Krop Knao is a Thai dessert, made of mung beans, sugar, coconut milk and egg yolk. In Thai, the dessert is called med kanoon, whereas the Cambodians call it krop knao. It doesn't look the best. Okay, so they look like yellow turds - sweet and sticky yellow turds. Mmm.. very appetizing. Hahaa!
This is another dish my mom makes without a recipe. When she cooks and bakes, she doesn’t necessarily know the exact ingredients and measurements, but she does know how it’s supposed to look and feel before/when she cooks and bakes.
The recipe is taken from Thai Sweet Taste, since my mom doesn’t know how much she put. I asked my mom to look at the recipe on the blog and confirm the measurements. “I don’t know. Depends on how much you want to make,” she answered. I added two additional ingredients to the recipe and changed the steps up a bit because that’s the way my mom did it.
For the mung bean:
450g Yellow Mung Beans
400g Coconut Milk
½ Teaspoon Salt
2 Drops of Rose Extract/Water
5 Egg Yolks
For the syrup:
3 cups Sugar
2 cups Water
To prepare the mung beans, soak it in water for 2 hours. Then steam the mung beans until cooked. While the mung beans steam, boil some of the coconut milk with the sugar until it becomes as sticky and thick as liquid honey. Cool the coconut syrup for a few minutes.
Once the mung beans are cooked, mash (or blend it in a blender) and then mix them with the coconut syrup, the remaining coconut milk, salt, and rose extract. If you like the mung beans smoother, mash it more. You can add more or less drops of rose extract, depending on how fragrant you like it. Same thing applies to sugar. If you like it a bit sweeter, or less, just adjust the amount – but remember, this is a dessert.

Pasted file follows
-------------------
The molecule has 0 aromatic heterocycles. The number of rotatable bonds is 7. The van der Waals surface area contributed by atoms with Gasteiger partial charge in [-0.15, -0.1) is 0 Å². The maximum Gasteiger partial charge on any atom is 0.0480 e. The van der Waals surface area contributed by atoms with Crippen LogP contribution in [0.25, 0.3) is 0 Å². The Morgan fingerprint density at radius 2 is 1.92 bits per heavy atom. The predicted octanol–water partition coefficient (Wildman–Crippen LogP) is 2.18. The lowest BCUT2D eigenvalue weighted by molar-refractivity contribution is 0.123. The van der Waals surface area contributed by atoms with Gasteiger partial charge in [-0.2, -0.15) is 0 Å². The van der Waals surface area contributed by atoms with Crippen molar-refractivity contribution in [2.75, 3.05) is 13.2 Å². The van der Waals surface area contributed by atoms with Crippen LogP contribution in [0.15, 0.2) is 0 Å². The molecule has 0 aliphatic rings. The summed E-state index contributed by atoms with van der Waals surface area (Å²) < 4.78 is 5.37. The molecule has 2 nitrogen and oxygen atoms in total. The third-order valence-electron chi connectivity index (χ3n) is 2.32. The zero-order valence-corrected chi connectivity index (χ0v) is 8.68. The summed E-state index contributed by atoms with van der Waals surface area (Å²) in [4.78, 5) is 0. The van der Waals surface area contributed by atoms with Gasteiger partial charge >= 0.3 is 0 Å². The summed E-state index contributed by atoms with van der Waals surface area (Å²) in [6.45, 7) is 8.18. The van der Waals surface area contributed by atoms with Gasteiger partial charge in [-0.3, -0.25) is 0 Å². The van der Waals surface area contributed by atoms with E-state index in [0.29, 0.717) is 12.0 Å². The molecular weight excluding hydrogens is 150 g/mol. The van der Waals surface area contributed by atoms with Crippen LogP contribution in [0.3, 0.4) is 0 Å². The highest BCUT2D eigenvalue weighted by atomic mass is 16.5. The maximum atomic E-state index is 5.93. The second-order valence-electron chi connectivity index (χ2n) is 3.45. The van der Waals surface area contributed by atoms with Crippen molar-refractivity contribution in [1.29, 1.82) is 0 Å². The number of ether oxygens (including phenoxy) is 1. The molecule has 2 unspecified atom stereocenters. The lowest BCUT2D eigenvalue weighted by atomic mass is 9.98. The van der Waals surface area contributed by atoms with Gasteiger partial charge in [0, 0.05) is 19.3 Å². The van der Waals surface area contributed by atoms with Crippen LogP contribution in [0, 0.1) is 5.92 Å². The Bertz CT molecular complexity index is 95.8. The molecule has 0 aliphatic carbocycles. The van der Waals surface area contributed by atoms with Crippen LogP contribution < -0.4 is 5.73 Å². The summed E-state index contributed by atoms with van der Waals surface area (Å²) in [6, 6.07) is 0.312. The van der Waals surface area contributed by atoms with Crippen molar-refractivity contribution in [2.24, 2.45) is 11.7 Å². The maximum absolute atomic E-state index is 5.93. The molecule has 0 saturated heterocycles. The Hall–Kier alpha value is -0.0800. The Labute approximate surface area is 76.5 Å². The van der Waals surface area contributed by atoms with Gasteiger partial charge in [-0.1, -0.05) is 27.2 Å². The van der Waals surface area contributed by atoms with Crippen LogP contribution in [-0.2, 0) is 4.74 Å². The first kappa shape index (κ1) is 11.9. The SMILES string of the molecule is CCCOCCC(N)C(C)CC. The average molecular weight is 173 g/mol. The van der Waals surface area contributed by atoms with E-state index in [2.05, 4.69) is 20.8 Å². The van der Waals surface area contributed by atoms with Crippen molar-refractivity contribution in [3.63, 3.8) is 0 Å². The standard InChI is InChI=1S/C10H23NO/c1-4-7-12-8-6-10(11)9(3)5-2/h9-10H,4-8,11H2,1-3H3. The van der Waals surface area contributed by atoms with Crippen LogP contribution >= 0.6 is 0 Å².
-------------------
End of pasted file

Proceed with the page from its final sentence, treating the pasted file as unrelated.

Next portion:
Separate the egg yolks from the egg whites and scramble it. Set the scrambled yolks aside.
Prepare the syrup by simmering the sugar and water in a deep pot on medium-high heat until its consistency is a bit thicker than syrup. My mom says that she tests the syrup by adding a drop of yolk. If the drop of yolk spreads out and doesn’t cook quick enough, then the syrup is not thick and/or hot enough.
You’re ready to start dipping and cooking the mung bean pellets when the drop of yolk holds it’s shape and cooks.
While the syrup gently simmers to the right consistency, you can form the mung beans into small pellets. Then when the syrup is ready, take the mung bean pellets, dip it in the egg yolk and then drop them into the simmering syrup. They should float up pretty quickly. Once the yolk-dipped mung bean pellets start floating, give it an extra 30 seconds before taking them out. You can serve them right away or throw them in the fridge to enjoy later.
Sometimes my mom takes some syrup and mixes it with a few drops of rose extract/water, then pours some of the rose scented syrup onto the cooked pellets.